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All the core bits of computers have been "crashing in price," Jim Cramer told viewers of his "Mad Money" TV show Thursday. And all tech shortfalls spell one thing: "There will be a major upside surprise coming on May 16 for

Hewlett-Packard

(HPQ) - Get HP Inc. (HPQ) Report

."

Tech companies are imploding, but H-P, which Cramer owns for his charitable trust,

Action Alerts PLUS, is a stock he likes.

H-P, he explained, doesn't sell chips or motherboards -- or any other computer parts. Instead, it buys these parts from other companies so it can sell computers and printers, Cramer said.

Even though it's not the right season to be in tech, not all tech stocks are created equal, he said. "Don't confuse the forest (tech) for the single tree (Hewlett-Packard)."

With H-P, investors have "a great margin story," because even though all of its computer parts suppliers are charging less money for their products, H-P is not selling its computers for any less, Cramer said.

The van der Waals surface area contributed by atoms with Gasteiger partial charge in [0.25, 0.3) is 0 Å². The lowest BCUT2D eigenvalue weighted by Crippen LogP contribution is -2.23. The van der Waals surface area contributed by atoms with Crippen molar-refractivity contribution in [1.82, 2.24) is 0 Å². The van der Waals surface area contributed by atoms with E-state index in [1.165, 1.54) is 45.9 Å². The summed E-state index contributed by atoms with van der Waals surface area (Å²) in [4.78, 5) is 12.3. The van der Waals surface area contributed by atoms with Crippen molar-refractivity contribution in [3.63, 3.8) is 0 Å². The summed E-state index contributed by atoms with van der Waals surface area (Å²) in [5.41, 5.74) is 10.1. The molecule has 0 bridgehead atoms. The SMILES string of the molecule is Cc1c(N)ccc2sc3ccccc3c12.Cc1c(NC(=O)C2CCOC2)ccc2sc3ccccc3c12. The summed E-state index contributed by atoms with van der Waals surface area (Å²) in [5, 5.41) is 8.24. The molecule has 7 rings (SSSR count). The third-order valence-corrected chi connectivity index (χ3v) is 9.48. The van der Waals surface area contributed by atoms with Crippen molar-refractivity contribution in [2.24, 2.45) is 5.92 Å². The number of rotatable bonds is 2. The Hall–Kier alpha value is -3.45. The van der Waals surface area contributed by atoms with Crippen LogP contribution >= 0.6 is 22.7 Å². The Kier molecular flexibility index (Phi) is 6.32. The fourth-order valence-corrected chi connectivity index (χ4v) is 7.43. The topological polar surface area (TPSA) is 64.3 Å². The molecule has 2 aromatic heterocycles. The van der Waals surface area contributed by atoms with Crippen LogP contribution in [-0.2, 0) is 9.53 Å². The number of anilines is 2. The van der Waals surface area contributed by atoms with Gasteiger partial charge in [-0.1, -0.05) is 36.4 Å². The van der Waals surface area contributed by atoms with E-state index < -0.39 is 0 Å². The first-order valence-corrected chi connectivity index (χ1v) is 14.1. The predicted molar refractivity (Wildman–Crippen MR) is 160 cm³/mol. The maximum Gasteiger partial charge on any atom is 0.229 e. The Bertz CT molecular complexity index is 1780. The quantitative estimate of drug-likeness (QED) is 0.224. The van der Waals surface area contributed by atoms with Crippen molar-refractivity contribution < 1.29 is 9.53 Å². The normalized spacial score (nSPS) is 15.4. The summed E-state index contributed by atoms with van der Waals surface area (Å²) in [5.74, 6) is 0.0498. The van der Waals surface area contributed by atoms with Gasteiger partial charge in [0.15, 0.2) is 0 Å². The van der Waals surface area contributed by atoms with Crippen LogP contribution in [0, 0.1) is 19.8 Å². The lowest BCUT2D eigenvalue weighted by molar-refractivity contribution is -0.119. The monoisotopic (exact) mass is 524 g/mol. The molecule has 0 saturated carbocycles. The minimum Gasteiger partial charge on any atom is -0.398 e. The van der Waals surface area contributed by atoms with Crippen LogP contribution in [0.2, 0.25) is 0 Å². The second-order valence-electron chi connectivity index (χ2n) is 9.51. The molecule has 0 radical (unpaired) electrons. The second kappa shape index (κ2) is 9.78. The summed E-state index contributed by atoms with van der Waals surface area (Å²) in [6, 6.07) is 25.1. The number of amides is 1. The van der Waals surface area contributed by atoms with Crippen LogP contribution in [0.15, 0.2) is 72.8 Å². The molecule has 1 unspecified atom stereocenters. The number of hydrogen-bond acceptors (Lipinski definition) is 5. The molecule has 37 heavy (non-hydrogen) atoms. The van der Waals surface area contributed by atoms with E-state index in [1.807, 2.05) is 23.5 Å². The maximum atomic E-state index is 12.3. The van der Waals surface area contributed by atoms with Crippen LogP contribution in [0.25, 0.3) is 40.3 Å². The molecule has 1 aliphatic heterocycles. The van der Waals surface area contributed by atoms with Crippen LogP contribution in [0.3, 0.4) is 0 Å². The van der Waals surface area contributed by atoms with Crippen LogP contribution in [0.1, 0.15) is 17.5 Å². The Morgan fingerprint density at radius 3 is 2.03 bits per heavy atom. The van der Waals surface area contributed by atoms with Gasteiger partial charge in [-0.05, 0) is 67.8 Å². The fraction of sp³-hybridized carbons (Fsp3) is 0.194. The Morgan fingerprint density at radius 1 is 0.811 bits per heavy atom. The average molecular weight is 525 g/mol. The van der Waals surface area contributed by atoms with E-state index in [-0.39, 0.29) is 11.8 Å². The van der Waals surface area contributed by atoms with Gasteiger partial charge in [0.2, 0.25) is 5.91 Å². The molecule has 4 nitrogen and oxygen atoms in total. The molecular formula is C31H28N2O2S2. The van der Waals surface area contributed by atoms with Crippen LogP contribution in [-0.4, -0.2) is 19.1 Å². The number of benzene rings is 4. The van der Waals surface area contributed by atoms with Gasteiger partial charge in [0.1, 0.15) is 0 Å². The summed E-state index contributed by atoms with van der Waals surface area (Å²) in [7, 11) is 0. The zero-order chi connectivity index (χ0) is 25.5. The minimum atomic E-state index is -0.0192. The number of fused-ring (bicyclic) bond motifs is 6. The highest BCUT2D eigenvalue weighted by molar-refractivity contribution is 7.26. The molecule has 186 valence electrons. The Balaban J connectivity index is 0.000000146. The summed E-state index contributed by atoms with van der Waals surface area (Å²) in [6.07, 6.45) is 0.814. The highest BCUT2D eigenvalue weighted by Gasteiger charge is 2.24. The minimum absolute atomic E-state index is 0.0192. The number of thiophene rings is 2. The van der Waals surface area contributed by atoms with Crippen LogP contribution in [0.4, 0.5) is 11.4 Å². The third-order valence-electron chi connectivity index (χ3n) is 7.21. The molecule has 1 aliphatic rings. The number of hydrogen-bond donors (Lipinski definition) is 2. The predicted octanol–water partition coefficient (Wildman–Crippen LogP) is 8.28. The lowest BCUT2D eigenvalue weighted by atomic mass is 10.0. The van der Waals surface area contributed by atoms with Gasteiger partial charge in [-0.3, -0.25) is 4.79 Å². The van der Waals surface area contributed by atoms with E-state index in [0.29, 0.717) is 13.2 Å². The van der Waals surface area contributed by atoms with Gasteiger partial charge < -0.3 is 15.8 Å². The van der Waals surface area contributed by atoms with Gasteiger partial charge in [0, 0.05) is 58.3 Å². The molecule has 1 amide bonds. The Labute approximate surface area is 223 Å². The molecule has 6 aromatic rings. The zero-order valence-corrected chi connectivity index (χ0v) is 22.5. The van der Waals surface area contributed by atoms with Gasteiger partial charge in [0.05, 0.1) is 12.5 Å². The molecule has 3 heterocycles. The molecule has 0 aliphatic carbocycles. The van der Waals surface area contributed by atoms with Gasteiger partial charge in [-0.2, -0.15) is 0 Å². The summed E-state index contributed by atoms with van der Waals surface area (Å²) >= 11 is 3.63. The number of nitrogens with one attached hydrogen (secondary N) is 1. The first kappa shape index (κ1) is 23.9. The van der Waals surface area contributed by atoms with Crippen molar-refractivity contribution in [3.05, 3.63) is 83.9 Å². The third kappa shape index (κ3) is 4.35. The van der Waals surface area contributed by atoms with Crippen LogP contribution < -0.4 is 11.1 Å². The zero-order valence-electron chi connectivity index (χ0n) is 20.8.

He believes that HPQ should have a better-than-expected quarter and that people should get in before it reports after the close on May 16.

Cramer said he is predicting this is because the company's costs have dropped; it charges pretty much the same price for its products; and the analysts haven't noticed and so haven't increased their estimates.

Plus, H-P is highly levered toward the rest of the world, he added. Currency-exchange rates could add as much 5% to 6% to the company's bottom line with its percentage of overseas business, Cramer said.

"The currency factor is yet another reason" H-P should blow away expectations, he said.

Someone's in the Kitchen With Corning

"On 'Mad Money', there is a categorical order to discriminate," Cramer told viewers. "It's what we have to do when it comes to tech stocks."

Corning